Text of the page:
Teensy 3.6 based synthesizer using PJRC Audio Board and Audio Lib

The pcb and front panel as seen below are available from Tindie.com with SMD 4067 multiplexers, 6N138 opto-isolator, capacitors and resistors fitted. The entire cost of parts to build TSynth will be around $99 if you buy components from the cheaper suppliers and the build time around two hours to solder. Plans for a 3D printed/laser cut enclosure will be available. Questions: info@electrotechnique.cc

PCB and front panel are now available (when there’s stock…) from the Tindie Store

Github has source code, model files and documents

Build Guide and User Manual are here - Docs

Current firmware is here - Firmware

See a Youtube demo

Latest News

13th August 2020 - Nearing the stage where TSynth for Teensy 4.1 is ready. Velocity is now supported, with four different curves as an option in settings as well as off. The patches will store this.

10th August 2020 - The next TSynth will have a new Unison voice mode. It will assign voices depending on the number of notes held. 12 notes will use all 12, two notes will use 6+6, three will use 4+4+4 and four will use 3+3+3+3. The detuning is properly set up to support this as well. There is also a ‘Bass Enhance’ setting in the menu that increases the bass level. This is processed by the SGTL5000 codec IC on the Audio Board and not the Teensy.

7th August 2020 - Current TSynth - Firmware is now updated to V1.15, with a minor change to when the first patch is loaded after the controls are initially read. Also the source code has been updated so that the Modified Libraries folder is no longer needed, just install the latest version of Teensyduino without making alterations to the Audio folder.

Teensy 4.1 version - Some good news and some not-so-good news. Ok, well the good news is that the firmware is quite stable now, the not-so-good news is that it meant going from 16 note polyphony down to 12. The T4.1 was running out of memory (RAM) when control changes were being made and it was trying to allocate more, which it couldn’t always do in time, leading to crashing. Really this isn’t a big deal, there’s little difference in 24 or 32 oscillators all sounding at once and 12 notes in itself is a big deal for such a low cost synth, particularly with the long list of capabilities and much improved sound. With some optimisation and restructuring of the code 16 notes may be reliably possibly. Hopefully next month the new version will start selling on Tindie. I’m also looking for other outlets to start selling in higher quantities, particularly in the US and Europe.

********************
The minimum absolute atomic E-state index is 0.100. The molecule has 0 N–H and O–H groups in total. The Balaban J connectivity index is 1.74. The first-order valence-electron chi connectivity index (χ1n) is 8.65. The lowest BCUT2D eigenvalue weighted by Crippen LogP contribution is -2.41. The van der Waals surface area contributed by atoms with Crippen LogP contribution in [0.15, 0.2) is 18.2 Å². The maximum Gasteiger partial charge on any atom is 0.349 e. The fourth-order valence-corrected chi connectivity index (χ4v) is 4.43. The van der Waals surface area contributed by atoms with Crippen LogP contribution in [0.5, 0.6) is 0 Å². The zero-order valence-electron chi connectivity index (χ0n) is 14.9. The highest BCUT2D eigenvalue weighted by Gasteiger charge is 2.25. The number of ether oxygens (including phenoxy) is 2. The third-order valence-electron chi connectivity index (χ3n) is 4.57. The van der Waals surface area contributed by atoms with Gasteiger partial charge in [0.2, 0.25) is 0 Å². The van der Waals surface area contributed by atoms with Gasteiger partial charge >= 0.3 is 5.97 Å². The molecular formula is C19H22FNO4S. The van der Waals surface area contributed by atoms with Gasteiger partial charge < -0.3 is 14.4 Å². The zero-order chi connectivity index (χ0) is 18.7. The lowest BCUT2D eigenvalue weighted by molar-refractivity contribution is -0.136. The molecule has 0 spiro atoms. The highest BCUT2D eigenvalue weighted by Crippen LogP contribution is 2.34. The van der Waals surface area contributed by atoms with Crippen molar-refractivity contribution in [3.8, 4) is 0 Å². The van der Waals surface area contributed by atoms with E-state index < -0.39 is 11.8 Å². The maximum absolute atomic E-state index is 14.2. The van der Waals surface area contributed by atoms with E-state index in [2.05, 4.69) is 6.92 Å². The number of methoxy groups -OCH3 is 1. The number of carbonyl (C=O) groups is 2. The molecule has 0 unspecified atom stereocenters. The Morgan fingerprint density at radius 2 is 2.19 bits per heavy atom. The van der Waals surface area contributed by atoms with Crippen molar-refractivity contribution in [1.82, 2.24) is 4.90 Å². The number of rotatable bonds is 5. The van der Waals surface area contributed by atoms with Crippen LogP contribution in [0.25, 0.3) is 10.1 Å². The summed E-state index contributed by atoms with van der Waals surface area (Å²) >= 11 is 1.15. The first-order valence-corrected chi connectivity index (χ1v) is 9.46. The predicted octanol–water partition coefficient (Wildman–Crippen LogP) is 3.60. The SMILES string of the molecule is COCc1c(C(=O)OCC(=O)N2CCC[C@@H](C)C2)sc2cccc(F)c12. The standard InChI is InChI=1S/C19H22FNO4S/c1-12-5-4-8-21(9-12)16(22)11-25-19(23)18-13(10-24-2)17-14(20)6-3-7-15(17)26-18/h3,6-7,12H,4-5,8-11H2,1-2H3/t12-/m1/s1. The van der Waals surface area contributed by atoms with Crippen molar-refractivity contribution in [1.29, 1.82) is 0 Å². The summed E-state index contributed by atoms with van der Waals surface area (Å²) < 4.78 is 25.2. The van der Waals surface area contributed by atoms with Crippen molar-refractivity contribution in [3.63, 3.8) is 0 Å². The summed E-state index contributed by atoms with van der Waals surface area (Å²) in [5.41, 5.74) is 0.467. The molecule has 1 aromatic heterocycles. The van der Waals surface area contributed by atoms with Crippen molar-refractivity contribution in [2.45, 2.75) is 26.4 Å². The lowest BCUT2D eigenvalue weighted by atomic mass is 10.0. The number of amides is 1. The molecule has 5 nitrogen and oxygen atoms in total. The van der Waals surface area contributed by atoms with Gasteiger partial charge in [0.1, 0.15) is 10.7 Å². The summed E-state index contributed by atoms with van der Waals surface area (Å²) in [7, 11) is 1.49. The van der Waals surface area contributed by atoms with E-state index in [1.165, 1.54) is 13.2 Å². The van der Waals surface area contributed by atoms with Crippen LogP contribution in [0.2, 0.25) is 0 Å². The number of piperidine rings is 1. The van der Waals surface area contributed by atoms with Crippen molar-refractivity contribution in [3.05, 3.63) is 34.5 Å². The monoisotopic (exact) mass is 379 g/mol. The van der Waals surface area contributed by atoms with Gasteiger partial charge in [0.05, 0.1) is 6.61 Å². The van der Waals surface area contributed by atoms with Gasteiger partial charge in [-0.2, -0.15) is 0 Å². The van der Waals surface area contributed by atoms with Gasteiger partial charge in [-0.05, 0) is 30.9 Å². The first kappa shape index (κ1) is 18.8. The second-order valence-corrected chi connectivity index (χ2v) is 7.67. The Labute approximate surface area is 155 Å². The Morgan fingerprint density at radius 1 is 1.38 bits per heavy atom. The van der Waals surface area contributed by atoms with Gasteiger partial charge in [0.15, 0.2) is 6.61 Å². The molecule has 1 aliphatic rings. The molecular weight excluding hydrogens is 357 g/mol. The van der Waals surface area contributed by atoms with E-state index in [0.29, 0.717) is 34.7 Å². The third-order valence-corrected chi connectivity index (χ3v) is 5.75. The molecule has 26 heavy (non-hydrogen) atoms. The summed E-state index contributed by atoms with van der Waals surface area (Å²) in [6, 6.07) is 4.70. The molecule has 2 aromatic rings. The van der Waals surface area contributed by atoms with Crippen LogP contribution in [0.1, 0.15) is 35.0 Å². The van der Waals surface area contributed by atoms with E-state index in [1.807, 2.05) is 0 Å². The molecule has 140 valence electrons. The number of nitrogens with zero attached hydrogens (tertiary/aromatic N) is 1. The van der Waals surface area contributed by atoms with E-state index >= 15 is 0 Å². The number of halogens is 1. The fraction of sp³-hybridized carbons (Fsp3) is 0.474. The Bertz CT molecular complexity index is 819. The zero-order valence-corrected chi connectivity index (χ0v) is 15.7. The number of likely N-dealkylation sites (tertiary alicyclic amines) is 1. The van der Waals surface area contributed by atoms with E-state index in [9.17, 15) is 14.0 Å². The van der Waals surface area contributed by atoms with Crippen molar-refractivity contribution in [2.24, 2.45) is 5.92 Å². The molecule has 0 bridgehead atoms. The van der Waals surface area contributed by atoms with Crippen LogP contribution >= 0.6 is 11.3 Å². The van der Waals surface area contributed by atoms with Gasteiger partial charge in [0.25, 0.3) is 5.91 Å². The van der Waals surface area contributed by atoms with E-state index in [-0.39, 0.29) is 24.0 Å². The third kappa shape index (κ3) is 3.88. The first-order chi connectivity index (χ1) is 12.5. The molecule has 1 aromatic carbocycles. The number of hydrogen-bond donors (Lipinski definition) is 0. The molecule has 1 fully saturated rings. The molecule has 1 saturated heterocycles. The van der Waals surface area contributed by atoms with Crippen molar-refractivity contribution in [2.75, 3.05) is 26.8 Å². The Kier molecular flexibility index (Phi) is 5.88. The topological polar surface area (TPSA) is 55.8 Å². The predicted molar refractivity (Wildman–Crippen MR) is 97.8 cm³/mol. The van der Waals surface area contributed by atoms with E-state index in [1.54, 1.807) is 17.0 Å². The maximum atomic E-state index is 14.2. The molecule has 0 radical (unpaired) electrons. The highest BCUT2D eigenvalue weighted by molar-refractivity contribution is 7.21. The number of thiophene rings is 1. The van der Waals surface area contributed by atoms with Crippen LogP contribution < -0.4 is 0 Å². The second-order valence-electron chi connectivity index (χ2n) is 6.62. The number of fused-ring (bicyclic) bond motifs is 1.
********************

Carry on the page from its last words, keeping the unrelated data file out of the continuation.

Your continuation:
5th August 2020 - Firmware is now updated to V1.14. There were problems with firmware compiled with overclocking (240MHz), so all firmware will be compiled with defaults (180MHz). Improvements were made to the way controls were read, pulse waveforms are limited so that they will not become silent when very narrow.

1st August 2020 - Another early buyer has finished building TSynth and says it sounds great. The problems with the next version with T4.1 have been solved - it needs some memory optimisations, as it’s running close to filling the available RAM.

28th July 2020 - Whoa! 16 note polyphony, 32 oscillators! Unison basses will take your head off! The Teensy 4.1 prototype PCB has no problems. The firmware does however and I’m ploughing through them gradually.

23rd July 2020 - Great news. After my occasional reminders on the PJRC forum (the maker of Teensy) that the Audio Library would benefit from band-limited waveforms (no unpleasant aliasing of waves due to ‘sharp corners’), MarkT has added band-limited square and sawtooth waves. This is a great benefit to all users of the Audio Library and will hopefully appear in the next release of Teensyduino. The T4.1 version of TSynth will use these. The T3.6 version currently uses wavetables to band-limit square and sawtooth, and will continue to do so because the extra computation is too much for a T3.6 with 12 oscillators. This has also solved the odd problem of lock-ups when using wavetable sawtooths on T4.1 mentioned last time. Now waiting for the T4.1 prototype from JLCPCB to arrive within the next couple of days. I still cannot ship PCB sets in the quantites needed to satisfy the few hundred waiting on Tindie - sorry.